Comparison of Marezine and Dramamine in Preventing Symptoms of Motion Sickness

Aviat Space Environ Med. 1997 Oct;68(10):890-4.


Background: The most common pharmacological agents for alleviating symptoms of motion sickness in the U.S. are over-the-counter antihistamines. Two example are dimenhydrinate (Dramamine) and cyclizine (Marezine).

Hypothesis: Dramamine and Marezine suppress overall motion sickness symptoms with equal effectiveness, but Dramamine affects the central nervous system (CNS), while Marezine affects the stomach directly.

Methods: This study employed a double-blind, within-subject design to compare the effectiveness of Marezine (50 mg) and Dramamine (50 mg), in preventing subjective symptoms and gastric dysrhythmias associated with motion sickness. The sedative effects of the two drugs were also compared. Electrogastrograms (EGGs) were recorded from 23 subjects during 2 counterbalanced sessions for 3 trial periods: an 8-min pre-drug baseline, an 8-min pre-rotation baseline, which began 30 min after drug ingestion, and a 16-min period of exposure to a rotating optokinetic drum. Subjects reported any subjective symptoms of motion sickness (SSMS) and drowsiness before and during induction of motion sickness.

Results: There were no statistically significant differences between the two drug conditions for the overall mean SSMS scores. However, when the scores were divided into symptom groups, Marezine was associated with significantly lower scores than Dramamine for gastrointestinal (GI) symptoms. Also, Marezine was associated with significantly less drowsiness than Dramamine 30 min after ingestion. Power in both the normal (3 cpm) and tachyarrhythmia (4-9 cpm) ranges of the EGG increased significantly more during rotation compared to baseline in the Dramamine condition than in the Marezine condition.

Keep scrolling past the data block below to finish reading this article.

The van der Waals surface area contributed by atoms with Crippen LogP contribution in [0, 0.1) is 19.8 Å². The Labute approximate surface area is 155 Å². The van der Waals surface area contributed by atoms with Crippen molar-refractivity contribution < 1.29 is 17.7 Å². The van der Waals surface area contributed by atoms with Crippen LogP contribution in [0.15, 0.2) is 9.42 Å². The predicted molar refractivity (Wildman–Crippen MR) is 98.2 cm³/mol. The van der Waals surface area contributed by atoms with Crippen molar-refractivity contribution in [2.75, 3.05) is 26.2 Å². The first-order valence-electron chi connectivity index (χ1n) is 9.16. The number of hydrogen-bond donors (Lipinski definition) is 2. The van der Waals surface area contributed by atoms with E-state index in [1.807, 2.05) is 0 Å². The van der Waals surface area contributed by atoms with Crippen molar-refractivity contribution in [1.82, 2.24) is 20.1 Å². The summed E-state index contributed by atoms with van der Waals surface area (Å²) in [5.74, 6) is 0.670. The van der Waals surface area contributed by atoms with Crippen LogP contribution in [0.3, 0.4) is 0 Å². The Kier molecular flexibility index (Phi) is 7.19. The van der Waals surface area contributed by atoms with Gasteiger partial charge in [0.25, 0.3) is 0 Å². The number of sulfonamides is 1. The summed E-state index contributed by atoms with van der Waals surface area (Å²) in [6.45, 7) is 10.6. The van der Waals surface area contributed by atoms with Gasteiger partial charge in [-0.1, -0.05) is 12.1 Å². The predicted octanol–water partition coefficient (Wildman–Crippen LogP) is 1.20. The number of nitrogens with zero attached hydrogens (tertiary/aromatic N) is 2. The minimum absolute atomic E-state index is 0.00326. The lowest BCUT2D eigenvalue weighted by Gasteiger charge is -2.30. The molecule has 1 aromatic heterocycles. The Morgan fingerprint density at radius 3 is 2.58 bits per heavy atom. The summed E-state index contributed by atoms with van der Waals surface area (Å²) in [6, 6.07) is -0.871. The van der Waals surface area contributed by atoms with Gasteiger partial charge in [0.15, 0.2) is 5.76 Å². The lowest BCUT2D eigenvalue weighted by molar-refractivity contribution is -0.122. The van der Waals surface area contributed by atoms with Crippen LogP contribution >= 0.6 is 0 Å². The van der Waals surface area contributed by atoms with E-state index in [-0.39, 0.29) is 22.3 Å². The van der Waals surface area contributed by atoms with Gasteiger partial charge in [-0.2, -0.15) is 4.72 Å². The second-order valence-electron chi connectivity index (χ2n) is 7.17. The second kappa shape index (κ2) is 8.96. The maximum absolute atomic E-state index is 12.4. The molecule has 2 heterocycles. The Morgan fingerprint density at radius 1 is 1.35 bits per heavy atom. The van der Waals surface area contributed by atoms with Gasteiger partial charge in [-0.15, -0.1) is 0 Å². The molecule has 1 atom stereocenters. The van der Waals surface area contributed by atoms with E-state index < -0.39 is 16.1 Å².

Conclusions: Marezine and Dramamine are similarly effective in preventing the overall subjective symptoms of motion sickness. While Dramamine's effectiveness may be related to its sedative properties, Marezine may work more directly on the stomach and thus be more effective in preventing gastric dysrhythmias and reports of GI symptoms.

Publication types

  • Clinical Trial
  • Comparative Study
  • Controlled Clinical Trial
  • Research Support, Non-U.S. Gov't

MeSH terms

  • Adolescent
  • Adult
  • Antiemetics / therapeutic use*
  • Cross-Over Studies
  • Cyclizine / therapeutic use*
  • Dimenhydrinate / therapeutic use*
  • Double-Blind Method
  • Female
  • Gastrointestinal Motility / drug effects
  • Humans
  • Male
  • Motion Sickness / drug therapy*
  • Sleep Stages / drug effects
  • Time Factors


  • Antiemetics
  • Dimenhydrinate
  • Cyclizine